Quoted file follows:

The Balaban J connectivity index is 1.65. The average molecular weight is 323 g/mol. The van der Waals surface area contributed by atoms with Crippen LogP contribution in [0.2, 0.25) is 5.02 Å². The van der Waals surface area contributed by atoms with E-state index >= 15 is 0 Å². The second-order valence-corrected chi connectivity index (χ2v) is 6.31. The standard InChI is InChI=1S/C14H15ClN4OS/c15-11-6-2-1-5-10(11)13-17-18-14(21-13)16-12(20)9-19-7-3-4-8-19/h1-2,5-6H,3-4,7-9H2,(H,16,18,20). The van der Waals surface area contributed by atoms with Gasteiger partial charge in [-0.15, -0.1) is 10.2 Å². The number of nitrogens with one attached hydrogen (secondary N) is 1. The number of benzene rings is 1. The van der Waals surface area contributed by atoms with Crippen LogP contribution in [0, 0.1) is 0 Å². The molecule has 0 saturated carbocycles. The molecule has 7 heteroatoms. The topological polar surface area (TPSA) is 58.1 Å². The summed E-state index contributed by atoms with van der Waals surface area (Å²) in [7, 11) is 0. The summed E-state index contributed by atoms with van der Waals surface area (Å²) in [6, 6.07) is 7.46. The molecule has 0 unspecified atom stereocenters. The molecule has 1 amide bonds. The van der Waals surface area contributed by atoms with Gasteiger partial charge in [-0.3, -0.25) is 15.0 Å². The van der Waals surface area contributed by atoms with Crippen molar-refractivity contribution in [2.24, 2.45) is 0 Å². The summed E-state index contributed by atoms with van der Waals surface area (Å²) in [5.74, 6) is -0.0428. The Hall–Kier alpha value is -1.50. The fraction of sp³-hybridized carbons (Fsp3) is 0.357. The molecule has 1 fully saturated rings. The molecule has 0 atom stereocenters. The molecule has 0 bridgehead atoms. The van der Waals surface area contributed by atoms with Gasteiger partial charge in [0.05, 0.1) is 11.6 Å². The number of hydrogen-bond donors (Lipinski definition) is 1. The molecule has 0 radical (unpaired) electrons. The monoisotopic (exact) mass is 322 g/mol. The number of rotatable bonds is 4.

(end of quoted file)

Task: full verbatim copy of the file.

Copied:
The Balaban J connectivity index is 1.65. The average molecular weight is 323 g/mol. The van der Waals surface area contributed by atoms with Crippen LogP contribution in [0.2, 0.25) is 5.02 Å². The van der Waals surface area contributed by atoms with E-state index >= 15 is 0 Å². The second-order valence-corrected chi connectivity index (χ2v) is 6.31. The standard InChI is InChI=1S/C14H15ClN4OS/c15-11-6-2-1-5-10(11)13-17-18-14(21-13)16-12(20)9-19-7-3-4-8-19/h1-2,5-6H,3-4,7-9H2,(H,16,18,20). The van der Waals surface area contributed by atoms with Gasteiger partial charge in [-0.15, -0.1) is 10.2 Å². The number of nitrogens with one attached hydrogen (secondary N) is 1. The number of benzene rings is 1. The van der Waals surface area contributed by atoms with Crippen LogP contribution in [0, 0.1) is 0 Å². The molecule has 0 saturated carbocycles. The molecule has 7 heteroatoms. The topological polar surface area (TPSA) is 58.1 Å². The summed E-state index contributed by atoms with van der Waals surface area (Å²) in [7, 11) is 0. The summed E-state index contributed by atoms with van der Waals surface area (Å²) in [6, 6.07) is 7.46. The molecule has 0 unspecified atom stereocenters. The molecule has 1 amide bonds. The van der Waals surface area contributed by atoms with Gasteiger partial charge in [-0.3, -0.25) is 15.0 Å². The van der Waals surface area contributed by atoms with Crippen molar-refractivity contribution in [2.24, 2.45) is 0 Å². The summed E-state index contributed by atoms with van der Waals surface area (Å²) in [5.74, 6) is -0.0428. The Hall–Kier alpha value is -1.50. The fraction of sp³-hybridized carbons (Fsp3) is 0.357. The molecule has 1 fully saturated rings. The molecule has 0 atom stereocenters. The molecule has 0 bridgehead atoms. The van der Waals surface area contributed by atoms with Gasteiger partial charge in [0.05, 0.1) is 11.6 Å². The number of hydrogen-bond donors (Lipinski definition) is 1. The molecule has 0 radical (unpaired) electrons. The monoisotopic (exact) mass is 322 g/mol. The number of rotatable bonds is 4.